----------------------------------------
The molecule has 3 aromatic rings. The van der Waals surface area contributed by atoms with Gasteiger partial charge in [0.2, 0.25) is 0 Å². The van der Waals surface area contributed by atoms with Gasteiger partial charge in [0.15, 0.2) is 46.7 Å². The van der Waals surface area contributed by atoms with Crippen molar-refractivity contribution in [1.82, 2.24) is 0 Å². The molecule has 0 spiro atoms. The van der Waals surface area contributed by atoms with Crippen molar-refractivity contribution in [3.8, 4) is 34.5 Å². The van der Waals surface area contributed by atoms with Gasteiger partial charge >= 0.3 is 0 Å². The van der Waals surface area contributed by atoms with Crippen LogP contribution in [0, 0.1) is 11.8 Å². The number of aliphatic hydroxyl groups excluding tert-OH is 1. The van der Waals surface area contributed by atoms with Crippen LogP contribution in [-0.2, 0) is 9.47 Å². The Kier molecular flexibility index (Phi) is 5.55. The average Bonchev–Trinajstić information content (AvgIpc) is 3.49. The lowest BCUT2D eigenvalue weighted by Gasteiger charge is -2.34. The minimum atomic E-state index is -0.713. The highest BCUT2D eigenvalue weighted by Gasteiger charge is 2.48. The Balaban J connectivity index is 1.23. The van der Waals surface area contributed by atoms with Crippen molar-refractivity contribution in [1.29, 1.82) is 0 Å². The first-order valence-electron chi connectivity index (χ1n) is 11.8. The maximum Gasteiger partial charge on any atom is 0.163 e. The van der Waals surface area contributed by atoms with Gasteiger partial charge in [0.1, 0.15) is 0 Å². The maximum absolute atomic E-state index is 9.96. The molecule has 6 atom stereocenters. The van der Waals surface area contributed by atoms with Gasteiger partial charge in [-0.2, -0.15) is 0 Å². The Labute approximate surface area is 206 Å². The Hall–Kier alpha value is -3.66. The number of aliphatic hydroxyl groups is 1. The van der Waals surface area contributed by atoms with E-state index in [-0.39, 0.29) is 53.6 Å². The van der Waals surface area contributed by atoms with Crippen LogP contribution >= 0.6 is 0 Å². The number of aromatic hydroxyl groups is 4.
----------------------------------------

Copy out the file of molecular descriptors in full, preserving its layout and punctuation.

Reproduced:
The molecule has 3 aromatic rings. The van der Waals surface area contributed by atoms with Gasteiger partial charge in [0.2, 0.25) is 0 Å². The van der Waals surface area contributed by atoms with Gasteiger partial charge in [0.15, 0.2) is 46.7 Å². The van der Waals surface area contributed by atoms with Crippen molar-refractivity contribution in [1.82, 2.24) is 0 Å². The molecule has 0 spiro atoms. The van der Waals surface area contributed by atoms with Crippen molar-refractivity contribution in [3.8, 4) is 34.5 Å². The van der Waals surface area contributed by atoms with Gasteiger partial charge >= 0.3 is 0 Å². The van der Waals surface area contributed by atoms with Crippen LogP contribution in [0, 0.1) is 11.8 Å². The number of aliphatic hydroxyl groups excluding tert-OH is 1. The van der Waals surface area contributed by atoms with Crippen LogP contribution in [-0.2, 0) is 9.47 Å². The Kier molecular flexibility index (Phi) is 5.55. The average Bonchev–Trinajstić information content (AvgIpc) is 3.49. The lowest BCUT2D eigenvalue weighted by Gasteiger charge is -2.34. The minimum atomic E-state index is -0.713. The highest BCUT2D eigenvalue weighted by Gasteiger charge is 2.48. The Balaban J connectivity index is 1.23. The van der Waals surface area contributed by atoms with Crippen molar-refractivity contribution in [1.29, 1.82) is 0 Å². The first-order valence-electron chi connectivity index (χ1n) is 11.8. The maximum Gasteiger partial charge on any atom is 0.163 e. The van der Waals surface area contributed by atoms with Gasteiger partial charge in [0.1, 0.15) is 0 Å². The maximum absolute atomic E-state index is 9.96. The molecule has 6 atom stereocenters. The van der Waals surface area contributed by atoms with Gasteiger partial charge in [-0.2, -0.15) is 0 Å². The Labute approximate surface area is 206 Å². The Hall–Kier alpha value is -3.66. The number of aliphatic hydroxyl groups is 1. The van der Waals surface area contributed by atoms with E-state index in [-0.39, 0.29) is 53.6 Å². The van der Waals surface area contributed by atoms with Crippen LogP contribution >= 0.6 is 0 Å². The number of aromatic hydroxyl groups is 4.